DHQ: Digital Humanities Quarterly
Volume 11 Number 3
2017 11.3  |  XMLPDFPrint

Towards a Seamful Design of Networked Knowledge: Practical Pedagogies in Collaborative Teams

Aaron Mauro <mauro_at_psu_dot_edu>, Penn State Behrend
Jacob Heil <jheil_at_wooster_dot_edu>, The Five Colleges of Ohio
Eric Dye <etdye6152_at_gmail_dot_com>, Penn State Behrend
Dene Grigar <dgrigar_at_vancouver_dot_wsu_dot_edu>, Washington State University


Collaboration is an ethically charged relationship that challenges traditional modes of authorship attribution, institutional norms, and expectations of teaching and learning. A careful reflection on the needs and expectations of project participants demands an exposure of the seams and social dynamics inherent in research-driven relationships. In this paper, we ask: How does integrating digital scholarship into undergraduate pedagogy challenge systems of evaluation and credit and affect collaboration in research environments tuned to promotion and tenure? Emerging from our participation in the Scholarly Communication Institute (2015) in the Research Triangle of North Carolina, this article presents the findings of a team tasked with evaluating best practices and better understanding how authorship and contributorship models emerge in heterogeneous teams of students, faculty, staff, #alt-ac roles, librarians, programmers, and community partners.[1]

Digital scholarship is often a deeply collaborative and networked enterprise, one which involves multiple practitioners from a variety of academic, #altac, and non-academic contexts. This kind of socially oriented knowledge creation emerges from a community of practice that moves fluidly between curricular experiences and co-curricular research experiences, often hosted in DH labs, libraries, and centers.[1] Neither formalised evaluative structures nor socio-cultural understandings of value and credit have kept pace with disciplinary and technological change in the humanities. In this context, scholarly work involves a mesh of potentially uneven relationships between many knowledge stakeholders and researchers with a range of technical capabilities. For example, student labor is paired awkwardly with faculty promotion and tenure, which is driven by faculty members’ ability to manage and mobilize large heterogeneous teams of researchers at all levels within the academic community. Credit, promotion, funding, and credentialing are more complex topics than ever, yet many individuals and institutions rely on often outdated structures to assess the value and insights made by these networked teams.
Collaborative digital humanities projects present ethically charged relationships among non-tenure line and tenure line faculty, graduate and undergraduate students, staff, and community stakeholders. Spencer D. C. Keralis’s blog post “Milking the Deficit Internship” describes the power dynamic in this way: “Student labor in the classroom is never not coerced”  [Keralis 2016]. A range of knowledge stakeholders are now able to rethink the hierarchies imposed by academic rank and hollow notions of prestige by forming systems that emerge from new tools and methods. We believe this moment will allow humanities scholars to shape a collaborative practice by balancing pedagogy and labor through increased data collection within teams.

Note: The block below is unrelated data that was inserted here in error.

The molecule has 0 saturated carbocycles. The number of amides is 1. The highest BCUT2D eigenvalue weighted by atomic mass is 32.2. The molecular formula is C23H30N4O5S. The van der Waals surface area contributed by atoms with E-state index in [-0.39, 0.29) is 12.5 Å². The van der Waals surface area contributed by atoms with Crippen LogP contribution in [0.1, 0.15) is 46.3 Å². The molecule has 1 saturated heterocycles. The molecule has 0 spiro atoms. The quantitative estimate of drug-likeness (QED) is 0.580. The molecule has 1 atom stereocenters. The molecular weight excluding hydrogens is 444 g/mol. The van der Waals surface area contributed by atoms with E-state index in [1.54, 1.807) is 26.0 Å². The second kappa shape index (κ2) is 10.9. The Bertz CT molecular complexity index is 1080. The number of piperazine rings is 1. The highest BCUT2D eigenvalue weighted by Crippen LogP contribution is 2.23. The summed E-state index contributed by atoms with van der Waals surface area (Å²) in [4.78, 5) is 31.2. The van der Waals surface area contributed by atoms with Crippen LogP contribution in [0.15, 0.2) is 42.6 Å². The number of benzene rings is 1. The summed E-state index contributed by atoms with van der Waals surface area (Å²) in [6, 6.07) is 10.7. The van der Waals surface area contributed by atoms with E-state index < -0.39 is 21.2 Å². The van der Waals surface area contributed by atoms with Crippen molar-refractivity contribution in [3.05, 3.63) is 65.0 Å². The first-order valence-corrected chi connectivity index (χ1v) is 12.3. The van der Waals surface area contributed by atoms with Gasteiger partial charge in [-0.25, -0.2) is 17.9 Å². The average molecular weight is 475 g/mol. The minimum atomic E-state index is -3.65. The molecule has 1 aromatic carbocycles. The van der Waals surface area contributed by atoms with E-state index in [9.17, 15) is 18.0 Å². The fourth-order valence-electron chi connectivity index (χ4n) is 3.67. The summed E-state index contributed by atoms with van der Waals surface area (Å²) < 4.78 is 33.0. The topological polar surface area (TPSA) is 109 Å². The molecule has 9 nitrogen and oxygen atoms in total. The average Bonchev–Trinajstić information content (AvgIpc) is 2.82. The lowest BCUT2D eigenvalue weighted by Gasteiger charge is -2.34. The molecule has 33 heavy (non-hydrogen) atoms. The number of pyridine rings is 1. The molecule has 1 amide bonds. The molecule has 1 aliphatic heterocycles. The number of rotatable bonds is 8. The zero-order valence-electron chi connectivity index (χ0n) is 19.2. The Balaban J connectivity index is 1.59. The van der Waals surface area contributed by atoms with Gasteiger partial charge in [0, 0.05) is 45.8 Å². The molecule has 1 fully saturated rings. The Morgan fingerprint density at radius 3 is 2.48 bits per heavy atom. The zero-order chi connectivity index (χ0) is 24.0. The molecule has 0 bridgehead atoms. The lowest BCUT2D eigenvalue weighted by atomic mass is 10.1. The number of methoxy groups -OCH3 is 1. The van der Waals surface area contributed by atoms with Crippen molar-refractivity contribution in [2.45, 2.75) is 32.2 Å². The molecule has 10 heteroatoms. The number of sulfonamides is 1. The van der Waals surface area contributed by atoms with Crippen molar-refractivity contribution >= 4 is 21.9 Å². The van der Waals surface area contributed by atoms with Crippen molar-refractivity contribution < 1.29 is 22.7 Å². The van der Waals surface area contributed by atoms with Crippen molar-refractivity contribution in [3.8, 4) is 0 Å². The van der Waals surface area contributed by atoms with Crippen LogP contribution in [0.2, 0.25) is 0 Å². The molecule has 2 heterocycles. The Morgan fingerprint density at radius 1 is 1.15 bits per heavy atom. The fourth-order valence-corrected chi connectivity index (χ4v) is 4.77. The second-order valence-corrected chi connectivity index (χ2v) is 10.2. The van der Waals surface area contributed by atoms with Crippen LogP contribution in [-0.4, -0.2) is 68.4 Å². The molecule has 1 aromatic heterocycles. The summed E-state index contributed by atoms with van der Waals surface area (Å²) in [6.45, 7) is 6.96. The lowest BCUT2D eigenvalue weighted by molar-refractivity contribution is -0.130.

We have determined that collaboration should be locally-determined, seamfully designed, and mutually productive, regardless of standing within or without academic institutions; there must be an intentional ethics that is both transparent and adaptive to the needs of the team. We wish to expose the seams that knit technological infrastructure and academic assessment for both faculty and students working on DH projects. In doing so, we borrow language from Matt Ratto’s article “Ethics of Seamless Infrastructures” to think critically about our use of technology in humanities scholarship and our institutionalization of mentorship and credit allocation [Ratto 2007]. In an effort to best describe these relationships, we present a project-based pedagogy that realigns academic hierarchies of prestige and oversight and reflects the realities of scholarly labor: we suggest that, in the formation of collaborative teams, digital humanists must recognize and explicitly foreground the constraints, priorities, and shapes of our professional and institutional positions in order to affect a purposeful pedagogy aligned with research. We will present several case studies that cross between undergraduate and graduate pedagogies, public engagement, business partnerships, scholarly community formation, and #alt-ac roles toward a heterogeneous field of contributorship. We present, in other words, a species of networked knowledge in practice. Our objective is to link discussions of what we have come to call “social knowledge creation” with undergraduate education to produce new ways of measuring, evaluating, and validating digital scholarship.[2]

Students Rethought